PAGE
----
# Solving $\frac{dy}{dx}=\frac{y^2}{x}$

The following differential equation is given: $$\frac{dy}{dx}=\frac{y^2}{x}$$

Separating variables and integrating: $$\int y^{-2} dy = \int x^{-1} dx$$ $$-y^{-1}=\ln|x|+c$$ $$y=\frac{1}{-c-\ln |x|}$$

But the solution is given as: $$y=\frac{1}{-c-\ln x}$$

How can this omission of the modulus be explained?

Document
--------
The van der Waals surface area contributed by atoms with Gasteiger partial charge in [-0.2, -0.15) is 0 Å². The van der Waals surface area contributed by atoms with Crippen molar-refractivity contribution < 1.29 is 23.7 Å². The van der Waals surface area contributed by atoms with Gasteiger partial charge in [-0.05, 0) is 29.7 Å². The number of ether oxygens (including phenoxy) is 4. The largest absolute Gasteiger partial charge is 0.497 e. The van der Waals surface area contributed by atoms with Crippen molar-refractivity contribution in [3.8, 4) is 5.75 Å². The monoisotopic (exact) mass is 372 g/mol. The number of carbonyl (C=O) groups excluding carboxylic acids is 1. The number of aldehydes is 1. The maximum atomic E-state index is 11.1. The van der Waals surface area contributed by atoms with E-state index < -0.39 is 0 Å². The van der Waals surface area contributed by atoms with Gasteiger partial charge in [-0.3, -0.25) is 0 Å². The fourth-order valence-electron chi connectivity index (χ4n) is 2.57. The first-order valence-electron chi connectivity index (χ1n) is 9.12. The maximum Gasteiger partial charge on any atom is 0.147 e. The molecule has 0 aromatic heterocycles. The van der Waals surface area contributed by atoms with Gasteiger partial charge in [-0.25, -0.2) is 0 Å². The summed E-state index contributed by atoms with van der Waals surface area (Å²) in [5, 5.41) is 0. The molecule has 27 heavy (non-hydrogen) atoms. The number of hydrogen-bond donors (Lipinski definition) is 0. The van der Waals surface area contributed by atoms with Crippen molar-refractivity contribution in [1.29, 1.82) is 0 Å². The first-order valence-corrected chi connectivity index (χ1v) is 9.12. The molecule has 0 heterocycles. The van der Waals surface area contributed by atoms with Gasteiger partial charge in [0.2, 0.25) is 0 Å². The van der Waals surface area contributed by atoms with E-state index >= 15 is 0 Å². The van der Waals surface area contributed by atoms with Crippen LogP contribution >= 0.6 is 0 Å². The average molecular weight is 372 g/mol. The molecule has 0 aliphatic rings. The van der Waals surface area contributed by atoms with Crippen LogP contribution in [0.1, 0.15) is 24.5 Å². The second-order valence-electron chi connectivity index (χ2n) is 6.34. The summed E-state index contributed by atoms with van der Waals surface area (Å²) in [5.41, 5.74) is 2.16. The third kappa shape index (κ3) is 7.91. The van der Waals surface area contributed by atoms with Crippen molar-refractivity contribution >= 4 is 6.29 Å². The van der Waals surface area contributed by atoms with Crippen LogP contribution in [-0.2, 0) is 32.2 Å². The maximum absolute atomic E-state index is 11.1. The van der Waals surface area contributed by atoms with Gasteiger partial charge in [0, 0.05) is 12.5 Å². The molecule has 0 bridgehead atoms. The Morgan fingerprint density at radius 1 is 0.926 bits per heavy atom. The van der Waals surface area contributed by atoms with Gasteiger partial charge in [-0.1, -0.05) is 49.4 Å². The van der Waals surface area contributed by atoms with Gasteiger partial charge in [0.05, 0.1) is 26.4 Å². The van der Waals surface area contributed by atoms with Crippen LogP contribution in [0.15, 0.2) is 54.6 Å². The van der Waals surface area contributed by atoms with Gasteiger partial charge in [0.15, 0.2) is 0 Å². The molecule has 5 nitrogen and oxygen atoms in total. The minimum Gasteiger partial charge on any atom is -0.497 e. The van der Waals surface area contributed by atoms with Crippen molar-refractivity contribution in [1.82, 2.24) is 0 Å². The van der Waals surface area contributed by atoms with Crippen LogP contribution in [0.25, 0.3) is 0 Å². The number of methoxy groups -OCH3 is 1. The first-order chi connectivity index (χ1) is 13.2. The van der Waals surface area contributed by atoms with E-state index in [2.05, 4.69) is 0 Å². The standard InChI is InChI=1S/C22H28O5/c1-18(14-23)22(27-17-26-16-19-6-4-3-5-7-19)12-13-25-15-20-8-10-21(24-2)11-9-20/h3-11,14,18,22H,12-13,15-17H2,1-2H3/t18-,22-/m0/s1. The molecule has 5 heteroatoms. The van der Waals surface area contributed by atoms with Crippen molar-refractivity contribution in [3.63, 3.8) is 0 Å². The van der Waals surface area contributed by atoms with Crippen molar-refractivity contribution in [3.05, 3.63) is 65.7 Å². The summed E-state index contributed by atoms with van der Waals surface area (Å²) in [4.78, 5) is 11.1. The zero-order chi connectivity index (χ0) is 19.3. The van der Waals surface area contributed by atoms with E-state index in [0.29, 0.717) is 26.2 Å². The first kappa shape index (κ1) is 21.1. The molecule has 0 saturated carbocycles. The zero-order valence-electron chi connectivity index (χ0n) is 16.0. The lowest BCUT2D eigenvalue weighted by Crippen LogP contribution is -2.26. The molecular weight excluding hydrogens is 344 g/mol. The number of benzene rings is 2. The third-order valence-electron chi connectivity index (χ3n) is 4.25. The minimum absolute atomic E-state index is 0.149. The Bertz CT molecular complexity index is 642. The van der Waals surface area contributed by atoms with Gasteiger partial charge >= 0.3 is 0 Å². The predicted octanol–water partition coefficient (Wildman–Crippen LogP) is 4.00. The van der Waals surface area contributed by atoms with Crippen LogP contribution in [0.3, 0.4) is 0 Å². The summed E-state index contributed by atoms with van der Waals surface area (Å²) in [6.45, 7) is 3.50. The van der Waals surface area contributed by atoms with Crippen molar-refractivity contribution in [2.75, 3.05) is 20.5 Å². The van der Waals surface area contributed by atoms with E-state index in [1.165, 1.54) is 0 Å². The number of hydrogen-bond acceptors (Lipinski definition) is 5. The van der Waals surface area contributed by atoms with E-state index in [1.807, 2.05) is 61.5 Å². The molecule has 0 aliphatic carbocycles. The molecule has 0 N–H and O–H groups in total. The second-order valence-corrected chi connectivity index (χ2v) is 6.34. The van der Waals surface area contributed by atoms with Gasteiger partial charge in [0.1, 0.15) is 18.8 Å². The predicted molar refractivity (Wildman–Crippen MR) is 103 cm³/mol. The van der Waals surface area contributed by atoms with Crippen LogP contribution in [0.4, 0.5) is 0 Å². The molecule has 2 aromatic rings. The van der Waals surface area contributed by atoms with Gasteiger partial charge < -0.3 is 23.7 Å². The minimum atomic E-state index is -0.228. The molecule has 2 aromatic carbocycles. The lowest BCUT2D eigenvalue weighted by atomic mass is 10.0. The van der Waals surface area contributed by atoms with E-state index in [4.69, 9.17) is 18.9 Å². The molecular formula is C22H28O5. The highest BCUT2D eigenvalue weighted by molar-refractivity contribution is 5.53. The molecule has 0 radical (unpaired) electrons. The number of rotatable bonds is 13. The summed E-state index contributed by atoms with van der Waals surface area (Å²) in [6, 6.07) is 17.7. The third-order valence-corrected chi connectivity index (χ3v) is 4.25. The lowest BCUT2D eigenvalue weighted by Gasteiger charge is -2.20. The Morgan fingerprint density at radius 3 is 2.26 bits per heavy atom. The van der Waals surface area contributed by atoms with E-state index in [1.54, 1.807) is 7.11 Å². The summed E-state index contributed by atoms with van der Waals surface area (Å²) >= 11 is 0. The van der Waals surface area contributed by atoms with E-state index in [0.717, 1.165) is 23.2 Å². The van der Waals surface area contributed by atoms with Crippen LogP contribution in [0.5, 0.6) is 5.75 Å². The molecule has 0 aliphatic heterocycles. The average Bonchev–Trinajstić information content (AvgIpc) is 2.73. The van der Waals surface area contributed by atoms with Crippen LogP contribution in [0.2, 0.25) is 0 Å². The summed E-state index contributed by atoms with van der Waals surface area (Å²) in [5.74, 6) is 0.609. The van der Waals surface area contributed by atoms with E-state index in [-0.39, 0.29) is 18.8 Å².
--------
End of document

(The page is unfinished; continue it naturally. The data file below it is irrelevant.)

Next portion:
• The absolute value is sometimes skipped for convenience, if the domain is assumed to be $(0,\infty)$. – Dylan Jul 19 '18 at 16:22

The solution given is for $x>0$ only. There is also the solution $$y=\frac{1}{-c-\ln(-x)}$$ for $x<0$ only. No solution may cross $x=0$.